The Wanted and One Direction are killing it. This two-pronged British boy band behemoth has hit the shores of the U.S. hard with myriad magazine covers and morning show appearances—1D even became the first British group ever to see their debut album hit number one in the United States. They’ve sent Tumblrs and young fans into a tizzy, and set the stage for what could possibly be a veritable boy band revival this summer. But as K-pop expert Jeff Benjamin, and others, have pointed out, something’s off with these two bands: they don't dance in their videos.
What the hell?! As part of a generation that grew up during the boy band heyday of the late-90s, heralded by Olympians like Backstreet Boys and *NSYNC—groups with fierce style and unforgettable dance moves that permeated living rooms and spring breaks everywhere—we find this curious and straight-up tragic. Unable to bear the thought of a world without flying-V formation dance sequences, we surveyed the relatively recent landscape of boy bands to examine the state of choreography in boy bands today. Our goal wasn't necessarily to crown a champion, but to see—as you jump from New Kids to *NSYNC to today—to who falls and who gets down.
A TRUNCATED HISTORY OF BOY BAND DANCING
But first, a bit of history. While not always omnipresent, dancing has arguably remained a staple of excellent boy bands since Berry Gordy decided to hire dancer and vaudeville performer extraordinaire Cholly Atkins to teach his top Motown acts a few moves. Atkins’ contributions—even if they were simple synchronized steps—gave live performances by The Temptations, Smokey Robinson & The Miracles and The Four Tops an extra bit of oomph and made dance a necessary component of the complete package Motown promised. It set a precedent that carried into the 70s where even boy bands that played instruments like The Osmonds and The Five Jacksons would incorporate dancing into their live sets and TV appearances.
The 80s marked a boy band renaissance of sorts, led by arguably the first modern group, New Edition. Their dancing—perhaps more than killer hooks and tight harmonies—epitomized the e pluribus unum cohesion necessary for boy band success. Dancing allows for a flawless, cool and effortless coalescence of stylistically unique individuals into a unit mightier than any one boy bander alone. When it all comes together, the whole reigns supreme, but is clearly the sum of its each distinct, outstanding parts (see). The opposite: danceless videos, or sometimes worse, half-assed attempts, that are forgettable, awkward, or plain dull. At the very least, magic’s lost.
And now into the Octagon!
THE SCORING SYSTEM
What follows are videos from both One Direction and The Wanted and ten clips from the past 25 years examined and scored on a fairly subjective, somewhat arbitrary, but wholly authoritative-ish ranking system.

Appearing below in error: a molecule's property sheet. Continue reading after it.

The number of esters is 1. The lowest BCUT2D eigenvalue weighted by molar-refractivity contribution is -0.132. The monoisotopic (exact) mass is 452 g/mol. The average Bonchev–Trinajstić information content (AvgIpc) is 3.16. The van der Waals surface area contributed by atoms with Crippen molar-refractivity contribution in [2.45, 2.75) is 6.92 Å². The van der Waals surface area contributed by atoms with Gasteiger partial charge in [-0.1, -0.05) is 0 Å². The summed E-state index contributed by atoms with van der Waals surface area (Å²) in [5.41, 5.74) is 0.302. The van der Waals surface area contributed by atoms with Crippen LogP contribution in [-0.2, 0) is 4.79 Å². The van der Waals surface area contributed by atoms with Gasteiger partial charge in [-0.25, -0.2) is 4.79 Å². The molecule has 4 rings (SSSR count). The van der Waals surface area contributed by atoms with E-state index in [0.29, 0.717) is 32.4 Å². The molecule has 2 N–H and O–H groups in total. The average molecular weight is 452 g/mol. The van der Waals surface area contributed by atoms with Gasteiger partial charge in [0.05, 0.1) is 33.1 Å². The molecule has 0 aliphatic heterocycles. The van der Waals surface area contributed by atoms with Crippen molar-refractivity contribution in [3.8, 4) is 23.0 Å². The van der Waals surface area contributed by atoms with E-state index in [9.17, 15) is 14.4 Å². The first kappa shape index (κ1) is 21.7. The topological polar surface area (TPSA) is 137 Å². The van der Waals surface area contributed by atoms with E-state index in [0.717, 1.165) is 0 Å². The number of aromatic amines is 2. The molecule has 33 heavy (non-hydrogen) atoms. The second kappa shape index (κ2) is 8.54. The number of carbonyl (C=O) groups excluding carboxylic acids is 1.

• Theme: Costume, setting, context
• Approximate Percentage Dancing: Equals seconds dancing / total seconds of video) x 100
• Execution: Complexity of moves, technique, how it fits with the music; or since we’re not experts: dopeness, does it make you go “ohhhhh shit”
• Band inclusiveness: Everyone knows who’s best in the group, but all members remain important)
• Intangibles: The things so great/bizarre things you can’t explain, but make the video all the better.
• Overall: We put the Pitchfork-esque hammer down and deliver our final verdict.
Obviously this is far from an exhaustive list (though it’s plenty exhaustive in other ways). With the focus on primarily better-known contemporary groups, we wanted to tip our hats to some forebears, but if we included all of them we might never make it out alive. Notable absences include: 90s British heartthrobs Take That and recent MTV Best Boy Band Champion Westlife (though neither danced that much anyway), Shakespeare scholars LFO, R&B heroes and pioneers Boyz II MEN, "Making The Band"-ees O-Town, the always hilarious 2ge+her, ostensibly lost exurban scenesters NLT, plus many, many others.
So are One Direction and The Wanted harbingers of a bleak Footloose-ian future boy bands are headed for? As we watched these clips we noticed dancing isn’t totally in peril, but we can’t ignore that the recent resurgence suggests choreography may be on its way out. We sure as hell hope not.
"What Makes You Beautiful" (2011)
Theme: Back to the beach, or back into last spring’s American Eagle promo video.
% Dancing: 1%
Execution: Thirty-five seconds in is arguably the one move 1D is capable of: The Hammer—and Harry Styles throws down his fist first, thunderous, after a Phil Collins drum leads into the massive chorus. Liam and Louis try to follow suit when the chorus returns, but after a disastrous attempt Styles, Supreme, has to school them on basics. Apparently fucking up The Hammer banishes you to an unknown netherworld somewhere below the dudes in LFO who aren’t Rich Cronin (RIP). Kneel before Mjölnir.